The Olduvai Gorge, with its volcanic rich plains and exposed gullies, has long been recognized as a paleoanthropologic gem by the National Geographic Society. Over 90 grants have been given by the Geographic to fund research at Olduvai—many to the Leakey family. Louis and Mary Leakey, patriarch and matriarch of the three-generation family of scientists, unearthed a fossil hominin skull of a Australopithecus boisei there in 1959. Dated at 1.8 million years old, it was, at that time, the oldest known human ancestor.
Located 45 miles (72 kilometers) northwest of the Ngorongoro Crater, Olduvai—sometimes spelled Oldupai, the Maasai name for the wild sisal plant that grows there—contains sediments interspersed with layers of volcanic ash and lava that date back over two million years. Within these beds, a plethora of plant, animal, and human fossils has been excavated. But the preservation of dig sites at Olduvai Gorge has been threatened in recent years. Existing facilities are in a state of decay, and a lack of security has left many of the gorge's treasures vulnerable to damage.
The gorge—part of the Ngorongoro Conservation Area (NCA)—was established as a UNESCO World Heritage site in 1974. Status as a World Heritage site brings with it international recognition and fosters partnerships between the World Heritage Center, NGOs, and local governments. At the most basic level, UNESCO's World Heritage mission is to encourage and support conservation. And according to Charles Musiba, a Tanzanian-born professor of anthropology at the University of Colorado at Denver and Health Sciences Center, "That's just it. UNESCO provides a framework for conservation. It takes key players, from multiple levels, to establish lasting conservation plans." Musiba feels that cohesive cooperation is what has been lacking in the NCA.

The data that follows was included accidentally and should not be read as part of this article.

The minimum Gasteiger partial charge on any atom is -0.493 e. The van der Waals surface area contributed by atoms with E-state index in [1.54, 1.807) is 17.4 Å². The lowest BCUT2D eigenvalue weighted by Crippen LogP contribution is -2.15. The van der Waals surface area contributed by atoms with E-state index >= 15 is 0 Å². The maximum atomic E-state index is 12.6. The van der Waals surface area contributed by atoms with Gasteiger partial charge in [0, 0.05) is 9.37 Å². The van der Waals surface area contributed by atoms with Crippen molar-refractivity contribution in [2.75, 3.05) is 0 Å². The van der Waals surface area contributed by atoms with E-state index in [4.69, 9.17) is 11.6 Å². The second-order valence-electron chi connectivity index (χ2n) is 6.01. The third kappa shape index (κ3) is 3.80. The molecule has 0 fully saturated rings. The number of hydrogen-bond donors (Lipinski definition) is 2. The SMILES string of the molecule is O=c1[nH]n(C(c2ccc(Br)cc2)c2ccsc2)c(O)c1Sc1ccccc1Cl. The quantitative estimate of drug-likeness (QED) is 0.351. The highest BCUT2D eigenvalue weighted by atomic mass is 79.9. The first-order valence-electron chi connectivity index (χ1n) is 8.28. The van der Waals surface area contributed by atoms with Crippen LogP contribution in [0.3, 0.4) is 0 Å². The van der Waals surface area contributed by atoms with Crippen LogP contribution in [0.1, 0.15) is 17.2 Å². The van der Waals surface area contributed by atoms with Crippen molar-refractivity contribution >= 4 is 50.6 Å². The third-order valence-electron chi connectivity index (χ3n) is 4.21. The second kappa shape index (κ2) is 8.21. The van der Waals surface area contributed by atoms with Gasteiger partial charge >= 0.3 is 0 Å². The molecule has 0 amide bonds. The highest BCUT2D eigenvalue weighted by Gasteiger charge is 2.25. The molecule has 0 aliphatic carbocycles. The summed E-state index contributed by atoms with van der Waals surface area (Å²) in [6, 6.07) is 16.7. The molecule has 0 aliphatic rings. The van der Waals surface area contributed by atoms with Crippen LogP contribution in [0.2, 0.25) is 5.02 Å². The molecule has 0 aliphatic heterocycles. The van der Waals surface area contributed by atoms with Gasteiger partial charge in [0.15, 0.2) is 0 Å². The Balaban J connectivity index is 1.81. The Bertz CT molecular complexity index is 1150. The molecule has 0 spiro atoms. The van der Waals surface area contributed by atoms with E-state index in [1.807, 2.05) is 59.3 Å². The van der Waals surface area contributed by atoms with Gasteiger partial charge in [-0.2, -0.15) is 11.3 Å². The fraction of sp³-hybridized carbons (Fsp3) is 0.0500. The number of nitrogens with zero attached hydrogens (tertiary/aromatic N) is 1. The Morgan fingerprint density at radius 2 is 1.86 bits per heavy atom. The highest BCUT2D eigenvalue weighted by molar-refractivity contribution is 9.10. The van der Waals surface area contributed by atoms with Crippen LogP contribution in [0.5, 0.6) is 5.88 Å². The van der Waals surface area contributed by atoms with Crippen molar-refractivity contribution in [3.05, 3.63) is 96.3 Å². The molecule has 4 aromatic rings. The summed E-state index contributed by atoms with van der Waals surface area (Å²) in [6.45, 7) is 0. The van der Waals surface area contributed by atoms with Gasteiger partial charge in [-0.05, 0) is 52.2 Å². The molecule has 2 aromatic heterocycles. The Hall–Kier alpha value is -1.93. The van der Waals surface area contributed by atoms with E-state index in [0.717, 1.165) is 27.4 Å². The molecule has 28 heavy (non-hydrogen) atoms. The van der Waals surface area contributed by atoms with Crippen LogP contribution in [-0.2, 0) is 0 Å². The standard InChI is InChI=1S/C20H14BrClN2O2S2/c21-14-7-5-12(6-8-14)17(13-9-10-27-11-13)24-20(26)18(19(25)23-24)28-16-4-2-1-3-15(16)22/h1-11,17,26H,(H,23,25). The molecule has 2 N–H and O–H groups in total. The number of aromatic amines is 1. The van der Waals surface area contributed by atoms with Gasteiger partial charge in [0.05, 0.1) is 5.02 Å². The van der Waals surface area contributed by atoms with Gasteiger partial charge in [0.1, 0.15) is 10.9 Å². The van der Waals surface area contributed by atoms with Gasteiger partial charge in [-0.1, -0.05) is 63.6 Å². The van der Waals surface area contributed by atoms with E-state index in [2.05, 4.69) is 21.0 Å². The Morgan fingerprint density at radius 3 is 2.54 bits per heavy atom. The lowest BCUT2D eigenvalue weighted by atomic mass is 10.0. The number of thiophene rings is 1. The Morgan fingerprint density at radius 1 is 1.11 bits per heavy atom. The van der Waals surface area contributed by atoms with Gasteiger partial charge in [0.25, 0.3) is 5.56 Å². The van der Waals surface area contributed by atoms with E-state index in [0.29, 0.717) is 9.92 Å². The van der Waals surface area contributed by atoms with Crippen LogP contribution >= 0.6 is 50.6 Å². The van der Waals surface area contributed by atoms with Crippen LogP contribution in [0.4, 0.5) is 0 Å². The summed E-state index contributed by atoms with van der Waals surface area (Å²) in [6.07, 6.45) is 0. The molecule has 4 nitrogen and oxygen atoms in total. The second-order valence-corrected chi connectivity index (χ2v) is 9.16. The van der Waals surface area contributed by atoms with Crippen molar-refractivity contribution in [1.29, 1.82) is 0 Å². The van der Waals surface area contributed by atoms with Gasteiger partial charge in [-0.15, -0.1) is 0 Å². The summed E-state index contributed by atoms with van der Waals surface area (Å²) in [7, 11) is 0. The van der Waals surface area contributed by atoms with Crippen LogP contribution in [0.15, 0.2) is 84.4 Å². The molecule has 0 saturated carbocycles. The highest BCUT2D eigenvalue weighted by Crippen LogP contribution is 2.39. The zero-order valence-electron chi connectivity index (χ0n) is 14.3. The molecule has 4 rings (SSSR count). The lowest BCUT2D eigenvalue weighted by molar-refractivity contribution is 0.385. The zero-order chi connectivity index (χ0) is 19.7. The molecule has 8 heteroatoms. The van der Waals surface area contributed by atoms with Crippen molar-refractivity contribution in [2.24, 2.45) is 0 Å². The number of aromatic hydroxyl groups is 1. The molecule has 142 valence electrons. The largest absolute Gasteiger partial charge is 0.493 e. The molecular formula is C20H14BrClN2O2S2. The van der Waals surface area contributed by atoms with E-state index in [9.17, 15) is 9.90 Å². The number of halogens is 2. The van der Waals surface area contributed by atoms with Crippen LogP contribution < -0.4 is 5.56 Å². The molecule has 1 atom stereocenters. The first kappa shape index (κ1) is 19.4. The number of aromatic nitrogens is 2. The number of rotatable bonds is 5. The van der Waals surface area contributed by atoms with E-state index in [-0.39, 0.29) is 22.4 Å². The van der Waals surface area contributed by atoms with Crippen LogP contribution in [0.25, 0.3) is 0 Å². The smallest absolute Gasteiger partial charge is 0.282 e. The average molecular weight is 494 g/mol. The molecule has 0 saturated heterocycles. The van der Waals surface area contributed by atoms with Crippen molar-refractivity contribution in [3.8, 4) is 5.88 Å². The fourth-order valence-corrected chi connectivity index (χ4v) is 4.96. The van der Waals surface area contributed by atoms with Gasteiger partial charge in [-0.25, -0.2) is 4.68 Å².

Musiba is a paleoanthropologist who established a summer field school at Olduvai, a collaborative effort between multiple academic institutions including Bugando University College of Health Sciences, Kyoto University, and the University of Colorado at Denver. A major mission of the school is to include local Maasai elementary and secondary schoolteachers and students in research at the gorge. Teachers then prepare lesson plans on the cultural, ecological, and paleoanthropological significance of Olduvai. Making local youth conscious of their surroundings will prepare them to become involved in future development at the gorge. "Empowerment of the local people is key," says Musiba.
The field school coordinators are working with Tanzania's Department of Antiquities and the Ngorongoro Conservation Area Authority to establish a long-term plan for the preservation of Olduvai as an educational site. Musiba envisions an education center staffed by local Maasai cultural guides and indigenous scientists. Walking and donkey tours of the site could be offered, minimizing the impact of vehicles to preserve the integrity of the land. The collaboration among different levels—international, national, and local—spells hope for the future of Olduvai Gorge.
—Sean P. O'Connor